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Suspension of a Treasury facility seen slowing municipal refunding

NEW YORK (Reuters) – The U.S. Treasury confirmed on Friday that it had indefinitely shuttered a key facility used to refinance debt in the $3.7 trillion municipal bond market in a move set to slow a surge of new bond issuance that has inundated the market this year.

The suspension of the issuance of State and Local Government Series (SLGS) securities, known as the “slugs window”, as of noon on Friday was ordered by the Treasury as a temporary extension to the U.S. government’s borrowing limit expires on Sunday with little sign Congress will act to extend it promptly.

“Protecting the full faith and credit of the United States is the responsibility of Congress,” Treasury Secretary Jacob Lew said in a letter to the legislature on Friday, informing it of the suspension and other extraordinary measures.

Issuing Treasury slugs counts against the debt limit.

Closure of a facility used by municipal governments in debt refinancing transactions is likely to slow refunding operations that have contributed the bulk of new municipal bonds issuance so far this year, analysts say.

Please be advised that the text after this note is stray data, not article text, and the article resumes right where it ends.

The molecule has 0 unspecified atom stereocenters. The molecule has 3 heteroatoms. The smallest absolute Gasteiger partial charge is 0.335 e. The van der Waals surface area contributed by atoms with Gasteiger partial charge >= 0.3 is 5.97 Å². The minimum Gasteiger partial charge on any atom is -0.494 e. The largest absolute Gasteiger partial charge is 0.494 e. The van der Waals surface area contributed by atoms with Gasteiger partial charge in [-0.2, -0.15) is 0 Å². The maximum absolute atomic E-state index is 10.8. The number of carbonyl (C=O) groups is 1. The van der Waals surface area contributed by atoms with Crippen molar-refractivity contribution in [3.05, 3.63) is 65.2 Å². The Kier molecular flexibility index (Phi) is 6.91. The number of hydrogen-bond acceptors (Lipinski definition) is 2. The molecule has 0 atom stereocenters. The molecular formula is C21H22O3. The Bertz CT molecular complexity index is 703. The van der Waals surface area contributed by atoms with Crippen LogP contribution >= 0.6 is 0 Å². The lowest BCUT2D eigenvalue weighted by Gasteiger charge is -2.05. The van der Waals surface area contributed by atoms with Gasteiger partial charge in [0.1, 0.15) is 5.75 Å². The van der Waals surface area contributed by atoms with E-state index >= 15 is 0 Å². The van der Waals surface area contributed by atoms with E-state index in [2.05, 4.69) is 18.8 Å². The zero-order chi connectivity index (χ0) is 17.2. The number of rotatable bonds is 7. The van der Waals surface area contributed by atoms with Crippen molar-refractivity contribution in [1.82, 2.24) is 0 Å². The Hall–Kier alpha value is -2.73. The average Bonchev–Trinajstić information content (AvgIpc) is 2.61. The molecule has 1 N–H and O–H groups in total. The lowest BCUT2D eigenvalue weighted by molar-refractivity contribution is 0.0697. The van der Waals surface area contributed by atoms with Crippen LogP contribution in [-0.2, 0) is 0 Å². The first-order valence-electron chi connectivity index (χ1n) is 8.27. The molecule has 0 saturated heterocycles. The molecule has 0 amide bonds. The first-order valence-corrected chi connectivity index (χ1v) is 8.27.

“Suspension of slugs sales could disrupt advance refunding activity as the only main alternative is acquiring open-market Treasuries through a competitive bidding process,” Oppenheimer said in a research note this week.

Municipal governments purchase slugs in advanced refinancing deals when the bonds they are refinancing are not immediately callable. The municipality puts the slugs in an escrow account and the cash flow is used to repay the debt.

Municipalities prefer to use slugs for advanced refinancing deals rather than Treasuries purchased in the open market because the Treasury tailors coupons and terms of slugs to match the refinanced debt.

Municipal bond issuance has been surprisingly strong so far this year. Refinancing deals have made up the bulk of the deals. New issuance totaled $58.8 billion in the first two months of the year, nearly double the same period last year.

Of that total, refunding deals amounted to $39.8 billion, or over two thirds of the total muni bond issuance, according to data compiled by Thomson Reuters.

“Suspending slug purchases will slow that, limiting debt service savings opportunities for state and local budgets,” Moody’s Investors Service wrote in a report.

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